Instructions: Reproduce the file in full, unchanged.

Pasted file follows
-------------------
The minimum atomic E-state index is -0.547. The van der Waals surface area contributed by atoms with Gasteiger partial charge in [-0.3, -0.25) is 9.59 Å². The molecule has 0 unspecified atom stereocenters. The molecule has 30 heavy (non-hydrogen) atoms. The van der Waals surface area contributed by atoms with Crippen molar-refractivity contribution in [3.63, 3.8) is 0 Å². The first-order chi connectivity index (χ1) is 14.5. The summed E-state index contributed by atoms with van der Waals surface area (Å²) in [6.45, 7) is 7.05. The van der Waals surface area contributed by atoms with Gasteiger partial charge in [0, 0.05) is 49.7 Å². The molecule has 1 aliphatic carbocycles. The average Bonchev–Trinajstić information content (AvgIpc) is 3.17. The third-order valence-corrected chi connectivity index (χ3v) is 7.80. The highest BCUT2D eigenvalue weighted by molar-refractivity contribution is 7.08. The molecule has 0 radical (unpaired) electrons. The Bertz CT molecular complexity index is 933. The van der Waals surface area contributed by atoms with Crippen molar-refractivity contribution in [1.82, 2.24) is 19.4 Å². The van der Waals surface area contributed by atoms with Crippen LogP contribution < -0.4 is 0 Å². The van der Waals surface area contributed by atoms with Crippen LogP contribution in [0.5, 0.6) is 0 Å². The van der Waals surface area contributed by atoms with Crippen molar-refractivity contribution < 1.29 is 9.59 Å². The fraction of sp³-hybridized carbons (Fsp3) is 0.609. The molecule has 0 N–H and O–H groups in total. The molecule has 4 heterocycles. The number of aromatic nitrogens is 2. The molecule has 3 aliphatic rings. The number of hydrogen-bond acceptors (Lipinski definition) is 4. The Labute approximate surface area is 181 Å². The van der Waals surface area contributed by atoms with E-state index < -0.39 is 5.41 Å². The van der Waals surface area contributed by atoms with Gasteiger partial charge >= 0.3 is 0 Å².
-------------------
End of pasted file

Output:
The minimum atomic E-state index is -0.547. The van der Waals surface area contributed by atoms with Gasteiger partial charge in [-0.3, -0.25) is 9.59 Å². The molecule has 0 unspecified atom stereocenters. The molecule has 30 heavy (non-hydrogen) atoms. The van der Waals surface area contributed by atoms with Crippen molar-refractivity contribution in [3.63, 3.8) is 0 Å². The first-order chi connectivity index (χ1) is 14.5. The summed E-state index contributed by atoms with van der Waals surface area (Å²) in [6.45, 7) is 7.05. The van der Waals surface area contributed by atoms with Gasteiger partial charge in [0, 0.05) is 49.7 Å². The molecule has 1 aliphatic carbocycles. The average Bonchev–Trinajstić information content (AvgIpc) is 3.17. The third-order valence-corrected chi connectivity index (χ3v) is 7.80. The highest BCUT2D eigenvalue weighted by molar-refractivity contribution is 7.08. The molecule has 0 radical (unpaired) electrons. The Bertz CT molecular complexity index is 933. The van der Waals surface area contributed by atoms with Crippen molar-refractivity contribution in [1.82, 2.24) is 19.4 Å². The van der Waals surface area contributed by atoms with Crippen LogP contribution < -0.4 is 0 Å². The van der Waals surface area contributed by atoms with Crippen LogP contribution in [0.5, 0.6) is 0 Å². The van der Waals surface area contributed by atoms with Crippen molar-refractivity contribution < 1.29 is 9.59 Å². The fraction of sp³-hybridized carbons (Fsp3) is 0.609. The molecule has 0 N–H and O–H groups in total. The molecule has 4 heterocycles. The number of aromatic nitrogens is 2. The molecule has 3 aliphatic rings. The number of hydrogen-bond acceptors (Lipinski definition) is 4. The Labute approximate surface area is 181 Å². The van der Waals surface area contributed by atoms with E-state index < -0.39 is 5.41 Å². The van der Waals surface area contributed by atoms with Gasteiger partial charge >= 0.3 is 0 Å².